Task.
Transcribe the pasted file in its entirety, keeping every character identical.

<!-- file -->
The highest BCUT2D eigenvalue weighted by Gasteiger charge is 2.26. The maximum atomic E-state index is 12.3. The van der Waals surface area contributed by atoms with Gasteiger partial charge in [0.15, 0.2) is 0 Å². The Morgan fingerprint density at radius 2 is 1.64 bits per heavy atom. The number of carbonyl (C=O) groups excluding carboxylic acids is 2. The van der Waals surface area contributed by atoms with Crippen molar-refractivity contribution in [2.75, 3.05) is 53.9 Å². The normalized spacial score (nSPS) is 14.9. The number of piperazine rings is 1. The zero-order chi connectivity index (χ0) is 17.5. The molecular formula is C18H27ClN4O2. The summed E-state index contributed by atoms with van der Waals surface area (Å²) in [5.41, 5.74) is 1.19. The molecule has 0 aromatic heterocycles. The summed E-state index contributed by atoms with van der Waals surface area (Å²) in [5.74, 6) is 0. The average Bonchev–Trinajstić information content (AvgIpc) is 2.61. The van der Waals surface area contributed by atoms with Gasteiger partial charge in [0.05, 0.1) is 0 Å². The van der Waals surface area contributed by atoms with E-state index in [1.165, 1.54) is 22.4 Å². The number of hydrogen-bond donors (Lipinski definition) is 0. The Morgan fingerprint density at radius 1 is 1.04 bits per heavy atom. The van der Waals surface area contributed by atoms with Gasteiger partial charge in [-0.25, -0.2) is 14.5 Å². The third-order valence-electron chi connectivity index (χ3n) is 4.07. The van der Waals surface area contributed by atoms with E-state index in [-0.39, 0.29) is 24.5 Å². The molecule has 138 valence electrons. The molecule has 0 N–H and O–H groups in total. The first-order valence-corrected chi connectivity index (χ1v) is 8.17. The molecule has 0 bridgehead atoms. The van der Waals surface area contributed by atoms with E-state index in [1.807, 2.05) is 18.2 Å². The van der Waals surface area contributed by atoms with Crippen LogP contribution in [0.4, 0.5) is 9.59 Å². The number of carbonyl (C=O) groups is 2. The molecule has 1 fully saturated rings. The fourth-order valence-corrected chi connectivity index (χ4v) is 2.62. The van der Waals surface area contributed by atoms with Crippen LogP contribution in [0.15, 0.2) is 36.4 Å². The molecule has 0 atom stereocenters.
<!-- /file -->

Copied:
The highest BCUT2D eigenvalue weighted by Gasteiger charge is 2.26. The maximum atomic E-state index is 12.3. The van der Waals surface area contributed by atoms with Gasteiger partial charge in [0.15, 0.2) is 0 Å². The Morgan fingerprint density at radius 2 is 1.64 bits per heavy atom. The number of carbonyl (C=O) groups excluding carboxylic acids is 2. The van der Waals surface area contributed by atoms with Crippen molar-refractivity contribution in [2.75, 3.05) is 53.9 Å². The normalized spacial score (nSPS) is 14.9. The number of piperazine rings is 1. The zero-order chi connectivity index (χ0) is 17.5. The molecular formula is C18H27ClN4O2. The summed E-state index contributed by atoms with van der Waals surface area (Å²) in [5.41, 5.74) is 1.19. The molecule has 0 aromatic heterocycles. The summed E-state index contributed by atoms with van der Waals surface area (Å²) in [5.74, 6) is 0. The average Bonchev–Trinajstić information content (AvgIpc) is 2.61. The van der Waals surface area contributed by atoms with Gasteiger partial charge in [0.05, 0.1) is 0 Å². The van der Waals surface area contributed by atoms with E-state index in [1.165, 1.54) is 22.4 Å². The number of hydrogen-bond donors (Lipinski definition) is 0. The Morgan fingerprint density at radius 1 is 1.04 bits per heavy atom. The van der Waals surface area contributed by atoms with Gasteiger partial charge in [-0.25, -0.2) is 14.5 Å². The third-order valence-electron chi connectivity index (χ3n) is 4.07. The van der Waals surface area contributed by atoms with E-state index in [-0.39, 0.29) is 24.5 Å². The molecule has 138 valence electrons. The molecule has 0 N–H and O–H groups in total. The first-order valence-corrected chi connectivity index (χ1v) is 8.17. The molecule has 0 bridgehead atoms. The van der Waals surface area contributed by atoms with E-state index in [1.807, 2.05) is 18.2 Å². The van der Waals surface area contributed by atoms with Crippen LogP contribution in [0.4, 0.5) is 9.59 Å². The number of carbonyl (C=O) groups is 2. The molecule has 1 fully saturated rings. The fourth-order valence-corrected chi connectivity index (χ4v) is 2.62. The van der Waals surface area contributed by atoms with Crippen LogP contribution in [0.15, 0.2) is 36.4 Å². The molecule has 0 atom stereocenters.